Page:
5 Home-Buying Costs Veterans Should Know About

Financing

When buying a home there always seems to be more costs than you expect. Closing costs can add up even with a VA or no money down loan. Realtor.com did a recent article on home buying costs for veterans and what you need to know when purchasing a home. You can get the 9 home buying costs below:

5 Home Buying Costs Veterans & Active Military Should Know About
 

1. Credit report
Buyers will often pay this fee, which runs, on average, about $30, to their lender when they first apply for a loan. Be aware that this fee is nonrefundable even if the loan doesn’t close.

2. Earnest money
The earnest money deposit is key to the home-buying process. It essentially allows you to put a "hold" on a house while you conduct the inspections and appraisal. Without earnest money, you could theoretically make offers on many homes, essentially taking them off the market until you decided which one you liked best. As the name suggests, it shows that you are earnest about moving forward on the purchase.

Depending on where you live, you can expect to put down anywhere from 1% to even 10% of the home’s purchase price as earnest money. (In some highly competitive markets, buyers are making even larger deposits in an effort to stand out.)

But don't worry! Whatever you put down for earnest money will go toward your down payment and closing costs as soon as the deal goes through. (If the deal falters, you could lose some or all of your deposit, depending on the reason why the agreement tanks.)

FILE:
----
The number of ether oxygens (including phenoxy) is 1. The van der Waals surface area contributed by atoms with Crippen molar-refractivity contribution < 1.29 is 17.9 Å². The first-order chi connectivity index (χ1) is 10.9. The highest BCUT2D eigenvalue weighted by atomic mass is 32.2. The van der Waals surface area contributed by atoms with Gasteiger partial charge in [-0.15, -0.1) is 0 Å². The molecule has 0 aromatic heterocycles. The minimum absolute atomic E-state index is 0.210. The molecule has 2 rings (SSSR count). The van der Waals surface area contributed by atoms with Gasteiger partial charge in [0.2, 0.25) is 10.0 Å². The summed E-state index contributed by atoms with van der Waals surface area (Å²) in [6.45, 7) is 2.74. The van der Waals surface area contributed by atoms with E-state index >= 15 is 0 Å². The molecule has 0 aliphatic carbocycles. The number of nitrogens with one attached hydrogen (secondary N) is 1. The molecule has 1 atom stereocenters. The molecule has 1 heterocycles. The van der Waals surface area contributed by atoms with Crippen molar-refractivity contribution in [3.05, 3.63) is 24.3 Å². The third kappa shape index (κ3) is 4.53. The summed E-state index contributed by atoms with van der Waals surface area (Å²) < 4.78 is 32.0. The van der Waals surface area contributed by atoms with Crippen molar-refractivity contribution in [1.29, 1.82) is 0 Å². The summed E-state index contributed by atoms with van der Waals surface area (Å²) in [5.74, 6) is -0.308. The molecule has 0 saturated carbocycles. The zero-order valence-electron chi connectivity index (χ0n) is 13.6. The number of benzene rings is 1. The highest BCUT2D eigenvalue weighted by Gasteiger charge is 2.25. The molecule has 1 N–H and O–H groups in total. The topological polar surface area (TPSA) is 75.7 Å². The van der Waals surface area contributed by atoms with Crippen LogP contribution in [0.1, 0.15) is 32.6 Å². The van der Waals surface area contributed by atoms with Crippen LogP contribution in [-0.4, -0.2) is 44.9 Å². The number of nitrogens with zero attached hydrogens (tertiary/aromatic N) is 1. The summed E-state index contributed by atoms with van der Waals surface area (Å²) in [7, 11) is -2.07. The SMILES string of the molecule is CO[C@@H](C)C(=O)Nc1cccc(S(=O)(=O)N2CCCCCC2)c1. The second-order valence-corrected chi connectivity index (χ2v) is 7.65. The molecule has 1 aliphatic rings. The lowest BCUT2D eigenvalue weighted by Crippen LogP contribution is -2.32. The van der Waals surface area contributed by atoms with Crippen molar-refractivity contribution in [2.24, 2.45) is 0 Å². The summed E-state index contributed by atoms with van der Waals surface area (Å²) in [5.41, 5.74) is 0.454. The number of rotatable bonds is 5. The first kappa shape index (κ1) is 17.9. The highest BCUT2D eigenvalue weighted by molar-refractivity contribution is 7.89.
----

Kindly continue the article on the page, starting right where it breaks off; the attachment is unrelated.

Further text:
3. Appraisal
All VA loans require an appraisal to ensure the property is up to acceptable standards and meets the VA's Minimum Property Requirements. What does that mean? Well, an appraiser will calculate the square footage, confirm the property is worth the price you're offering, and that it's safe, structurally sound, and sanitary. Among other things, the appraiser will check for safe mechanical systems, acceptable roof life, and hazard-free basements and crawl space. VA buyers will often pay for the appraisal upfront, but they may be able to recoup the cost at closing.

4. Home inspection
While the appraisal is required, a home inspection is technically optional (except for a pest inspection, which is required in certain states and can cost roughly $50 to $150). But you never want to take a pass on the inspection, unless you're buying a tear-down (not with a VA loan!).

The home inspection is your all-too-crucial opportunity to uncover any problems with the house before you make it official. It's also your chance to point out repairs you can ask the seller to make on your behalf (and those repairs could cost much more than the inspection itself, which is going to run about $300 to $500.)

5. Loan origination fees
An origination fee is one of several that will make up your closing costs. The VA allows lenders to charge up to 1% of the loan amount to cover origination, processing, and underwriting costs.

The bottom line? While VA loans are a great option for any veteran hoping to buy a house, being prepared before you apply will ensure no surprises throughout the process.

If you would like more information on closing costs fee that can happen at the closing of your home loan. Read the source article from Realtor.com. They have a lot of information on their site. If you are in need of a Realtor please reach out to me as I work with a number of veterans and all types of loans.